July 3, 2005

NASA comet-chasing spacecraft streaks toward impact

By Gina Keating

PASADENA, Calif. (Reuters) - The Deep Impact spacecraft hassuccessfully deployed its coffee table-sized "impactor" intothe path of a comet in the final stage of a mission to tracelife on Earth to its celestial origins, NASA scientists said onSunday.

The impactor was on track to collide with the Tempel 1comet at 10:52 p.m. PDT on Sunday (1:52 a.m. EDT, 0552 GMT onMonday), as Deep Impact's fly-by spacecraft, watching from asafe distance, captures images and data with its onboardinstruments, scientists at NASA's Jet Propulsion Laboratory(JPL) said.

"The spacecraft are perfectly healthy and where they aresupposed to be," Andy Dantzler, head of NASA's solar systemprogram, told a news conference. "The stage is set and we'relooking forward to seeing what happens in the next 12 hours."

The impactor is fortified with copper to create aspectacular collision that scientists hope digs deep into thecomet's surface and unleashes a spray of below-surface debriswhose composition may reveal more about how life came to Earth.

The size of the resulting crater could range from a largehouse to a football stadium, and be from two to 14 storiesdeep. Bursts of debris from the cosmic collision could bevisible to the naked eye in some areas of the world, scientistssaid.

Overnight on Saturday, the JPL team watched as Deep Impactoriented itself and slowed its speed in preparation forreleasing the impactor onto its collision course.


Deep Impact turned on the impactor's batteries and releasedit through a series of pyrotechnic explosions that separatedand pushed the smaller craft away.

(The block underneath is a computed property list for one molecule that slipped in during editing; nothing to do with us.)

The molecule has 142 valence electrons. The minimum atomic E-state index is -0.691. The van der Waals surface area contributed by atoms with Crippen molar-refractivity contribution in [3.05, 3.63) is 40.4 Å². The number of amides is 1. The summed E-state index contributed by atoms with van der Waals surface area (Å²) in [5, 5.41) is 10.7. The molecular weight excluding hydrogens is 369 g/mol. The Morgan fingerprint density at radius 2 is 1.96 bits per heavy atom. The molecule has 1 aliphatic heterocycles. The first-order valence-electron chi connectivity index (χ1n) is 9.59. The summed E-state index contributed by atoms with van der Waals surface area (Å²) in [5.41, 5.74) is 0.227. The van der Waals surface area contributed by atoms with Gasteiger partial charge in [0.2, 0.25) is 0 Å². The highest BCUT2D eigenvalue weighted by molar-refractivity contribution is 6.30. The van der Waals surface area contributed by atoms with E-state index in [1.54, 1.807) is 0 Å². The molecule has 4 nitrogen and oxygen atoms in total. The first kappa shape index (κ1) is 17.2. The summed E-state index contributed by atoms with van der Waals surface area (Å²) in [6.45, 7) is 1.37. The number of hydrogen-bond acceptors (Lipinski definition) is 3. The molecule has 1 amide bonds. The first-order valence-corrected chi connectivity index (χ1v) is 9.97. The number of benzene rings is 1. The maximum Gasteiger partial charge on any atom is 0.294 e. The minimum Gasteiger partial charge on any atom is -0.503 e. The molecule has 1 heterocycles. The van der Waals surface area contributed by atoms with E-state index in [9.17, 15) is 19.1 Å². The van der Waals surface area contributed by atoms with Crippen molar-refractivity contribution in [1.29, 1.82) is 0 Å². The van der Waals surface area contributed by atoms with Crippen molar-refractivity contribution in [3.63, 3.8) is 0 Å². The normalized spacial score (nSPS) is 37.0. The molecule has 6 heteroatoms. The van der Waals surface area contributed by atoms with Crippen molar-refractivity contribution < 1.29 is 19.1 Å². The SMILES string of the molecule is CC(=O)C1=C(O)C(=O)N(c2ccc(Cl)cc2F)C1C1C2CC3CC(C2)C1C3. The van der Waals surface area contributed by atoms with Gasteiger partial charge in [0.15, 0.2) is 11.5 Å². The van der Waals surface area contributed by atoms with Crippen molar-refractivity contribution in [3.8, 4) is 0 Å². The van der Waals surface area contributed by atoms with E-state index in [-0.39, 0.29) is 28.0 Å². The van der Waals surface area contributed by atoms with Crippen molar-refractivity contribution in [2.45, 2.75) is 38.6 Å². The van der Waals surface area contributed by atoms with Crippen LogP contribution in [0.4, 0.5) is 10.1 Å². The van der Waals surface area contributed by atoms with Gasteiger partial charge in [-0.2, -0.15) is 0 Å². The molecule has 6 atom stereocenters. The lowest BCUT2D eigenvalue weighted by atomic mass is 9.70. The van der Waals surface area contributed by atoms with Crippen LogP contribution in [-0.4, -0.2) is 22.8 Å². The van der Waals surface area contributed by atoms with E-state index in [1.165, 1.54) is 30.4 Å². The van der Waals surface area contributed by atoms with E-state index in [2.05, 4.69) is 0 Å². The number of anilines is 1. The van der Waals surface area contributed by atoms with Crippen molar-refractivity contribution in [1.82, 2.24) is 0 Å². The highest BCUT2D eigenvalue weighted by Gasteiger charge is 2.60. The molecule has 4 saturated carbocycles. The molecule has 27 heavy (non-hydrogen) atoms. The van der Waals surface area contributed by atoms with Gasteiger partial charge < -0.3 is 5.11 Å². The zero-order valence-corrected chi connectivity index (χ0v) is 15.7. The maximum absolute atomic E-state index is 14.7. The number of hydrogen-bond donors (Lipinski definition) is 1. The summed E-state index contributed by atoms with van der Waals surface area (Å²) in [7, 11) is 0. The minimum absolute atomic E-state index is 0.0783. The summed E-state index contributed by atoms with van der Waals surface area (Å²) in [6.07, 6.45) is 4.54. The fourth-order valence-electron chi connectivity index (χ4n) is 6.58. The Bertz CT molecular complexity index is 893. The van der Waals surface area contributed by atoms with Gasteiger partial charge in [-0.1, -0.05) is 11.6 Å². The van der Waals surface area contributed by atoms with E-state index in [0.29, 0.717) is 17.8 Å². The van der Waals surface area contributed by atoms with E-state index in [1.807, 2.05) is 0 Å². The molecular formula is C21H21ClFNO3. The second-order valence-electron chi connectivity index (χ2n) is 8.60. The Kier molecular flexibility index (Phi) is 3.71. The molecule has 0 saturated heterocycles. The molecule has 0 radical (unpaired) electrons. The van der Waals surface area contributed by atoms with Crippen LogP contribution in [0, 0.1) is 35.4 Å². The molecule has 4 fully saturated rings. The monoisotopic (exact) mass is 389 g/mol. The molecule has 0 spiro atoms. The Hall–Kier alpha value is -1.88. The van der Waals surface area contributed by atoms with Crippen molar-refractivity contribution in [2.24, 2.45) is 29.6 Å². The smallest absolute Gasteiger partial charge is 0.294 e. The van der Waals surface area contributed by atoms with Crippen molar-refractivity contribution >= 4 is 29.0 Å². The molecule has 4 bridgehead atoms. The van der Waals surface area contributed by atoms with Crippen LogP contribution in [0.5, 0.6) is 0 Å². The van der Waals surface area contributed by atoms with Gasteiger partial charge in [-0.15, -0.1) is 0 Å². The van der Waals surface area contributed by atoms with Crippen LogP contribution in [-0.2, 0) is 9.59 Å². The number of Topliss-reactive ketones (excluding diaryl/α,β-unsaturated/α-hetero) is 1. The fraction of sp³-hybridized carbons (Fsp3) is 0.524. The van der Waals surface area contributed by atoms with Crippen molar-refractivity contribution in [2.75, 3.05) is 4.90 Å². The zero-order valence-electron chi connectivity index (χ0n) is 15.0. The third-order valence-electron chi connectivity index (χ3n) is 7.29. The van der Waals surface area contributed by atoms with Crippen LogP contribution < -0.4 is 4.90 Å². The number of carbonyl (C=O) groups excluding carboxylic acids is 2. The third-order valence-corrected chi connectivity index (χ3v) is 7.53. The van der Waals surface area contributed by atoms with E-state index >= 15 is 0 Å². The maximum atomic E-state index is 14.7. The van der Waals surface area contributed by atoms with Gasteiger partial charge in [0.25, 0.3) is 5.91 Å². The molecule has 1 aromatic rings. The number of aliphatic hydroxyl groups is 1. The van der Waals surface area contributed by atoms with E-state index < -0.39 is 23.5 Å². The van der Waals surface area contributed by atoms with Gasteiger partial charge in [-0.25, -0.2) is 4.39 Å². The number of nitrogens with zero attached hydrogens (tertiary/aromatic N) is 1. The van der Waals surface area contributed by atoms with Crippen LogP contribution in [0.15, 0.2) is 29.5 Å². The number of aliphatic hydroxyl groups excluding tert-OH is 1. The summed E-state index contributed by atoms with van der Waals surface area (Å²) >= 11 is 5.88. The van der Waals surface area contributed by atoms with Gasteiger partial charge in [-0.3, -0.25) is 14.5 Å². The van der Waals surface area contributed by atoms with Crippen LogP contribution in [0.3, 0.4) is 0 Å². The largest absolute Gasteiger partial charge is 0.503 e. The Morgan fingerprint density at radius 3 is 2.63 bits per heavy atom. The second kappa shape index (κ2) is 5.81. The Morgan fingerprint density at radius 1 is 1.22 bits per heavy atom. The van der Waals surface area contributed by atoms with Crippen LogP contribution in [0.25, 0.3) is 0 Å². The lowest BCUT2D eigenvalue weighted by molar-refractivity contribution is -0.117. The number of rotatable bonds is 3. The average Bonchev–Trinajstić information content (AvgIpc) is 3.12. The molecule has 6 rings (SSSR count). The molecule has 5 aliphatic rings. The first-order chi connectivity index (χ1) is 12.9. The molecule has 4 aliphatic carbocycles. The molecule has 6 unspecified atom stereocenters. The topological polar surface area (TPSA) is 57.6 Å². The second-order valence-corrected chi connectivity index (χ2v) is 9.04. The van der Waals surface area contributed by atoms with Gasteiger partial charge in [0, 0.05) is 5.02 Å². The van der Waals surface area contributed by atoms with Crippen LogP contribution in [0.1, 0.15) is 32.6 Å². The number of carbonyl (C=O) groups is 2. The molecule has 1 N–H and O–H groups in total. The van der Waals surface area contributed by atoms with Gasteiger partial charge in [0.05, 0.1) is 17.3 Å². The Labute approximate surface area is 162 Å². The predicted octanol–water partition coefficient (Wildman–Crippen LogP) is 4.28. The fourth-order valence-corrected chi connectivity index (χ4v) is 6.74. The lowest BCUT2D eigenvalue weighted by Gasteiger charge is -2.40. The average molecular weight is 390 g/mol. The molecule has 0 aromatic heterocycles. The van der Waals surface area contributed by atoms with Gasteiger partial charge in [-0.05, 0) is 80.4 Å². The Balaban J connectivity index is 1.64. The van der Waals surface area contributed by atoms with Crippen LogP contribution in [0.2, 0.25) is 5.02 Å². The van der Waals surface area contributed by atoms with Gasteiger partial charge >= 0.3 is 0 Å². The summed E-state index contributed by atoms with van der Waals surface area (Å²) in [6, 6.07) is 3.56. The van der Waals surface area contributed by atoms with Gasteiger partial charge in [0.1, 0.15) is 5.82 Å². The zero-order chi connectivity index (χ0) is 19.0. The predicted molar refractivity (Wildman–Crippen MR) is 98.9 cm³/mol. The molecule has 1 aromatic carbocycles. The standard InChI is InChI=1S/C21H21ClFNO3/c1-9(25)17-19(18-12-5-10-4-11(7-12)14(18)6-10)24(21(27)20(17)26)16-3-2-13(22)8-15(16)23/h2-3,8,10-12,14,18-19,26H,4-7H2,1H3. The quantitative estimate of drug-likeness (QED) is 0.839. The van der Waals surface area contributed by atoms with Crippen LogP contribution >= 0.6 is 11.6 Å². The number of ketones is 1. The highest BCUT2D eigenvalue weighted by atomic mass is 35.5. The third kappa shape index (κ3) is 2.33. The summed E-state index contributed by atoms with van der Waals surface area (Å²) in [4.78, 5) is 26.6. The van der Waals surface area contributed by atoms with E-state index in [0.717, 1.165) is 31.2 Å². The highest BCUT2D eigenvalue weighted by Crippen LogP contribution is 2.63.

A 14-minute rocket burn took the fly-by craft out of thepath of Tempel 1's nucleus and large debris that could disableits instruments or antennae.

After placing itself in the proper orbit, the fly-by craftturned back and snapped a black-and-white image of the impactorhurtling away at 23,000 mph (37,100 kph) -- the speed it wouldtake to travel from New York to Los Angeles in about sixminutes.

The impactor has begun communicating with JPL and willrelay its data and images from its final plunge to the comet'ssurface through the fly-by craft, scientists said.

The last two hours of the $333 million mission are the mostrisky, as the impactor switches to auto-navigation system andaims itself at the brightest part of the comet.

Because communications between the spacecraft and Earthtake more than seven minutes each way, controllers at JPLcannot correct the impactor's course, scientists said.

The impactor was expected to make three course correctionswith its thrusters during its last 90 minutes of flight.

Scientists said the impactor could continue sending imagesuntil 2 seconds before impact, although chances are also goodthat dust hitting the spacecraft could disable it.

Tempel 1, which JPL scientists have described as "a jetblack, pickle-shaped, icy dirt ball the size of WashingtonD.C.," will be about 83 million miles away from Earth at thetime of the crash.

The aim of the mission, the first to come in direct contactwith a comet's nucleus, is to photograph pristine materialformed billions of years ago during the creation of the solarsystem.

Comets are made of gas, dust and ice from the solarsystem's farthest regions. Scientists have long held the theorythat comets first brought water to Earth by crashing into itssurface.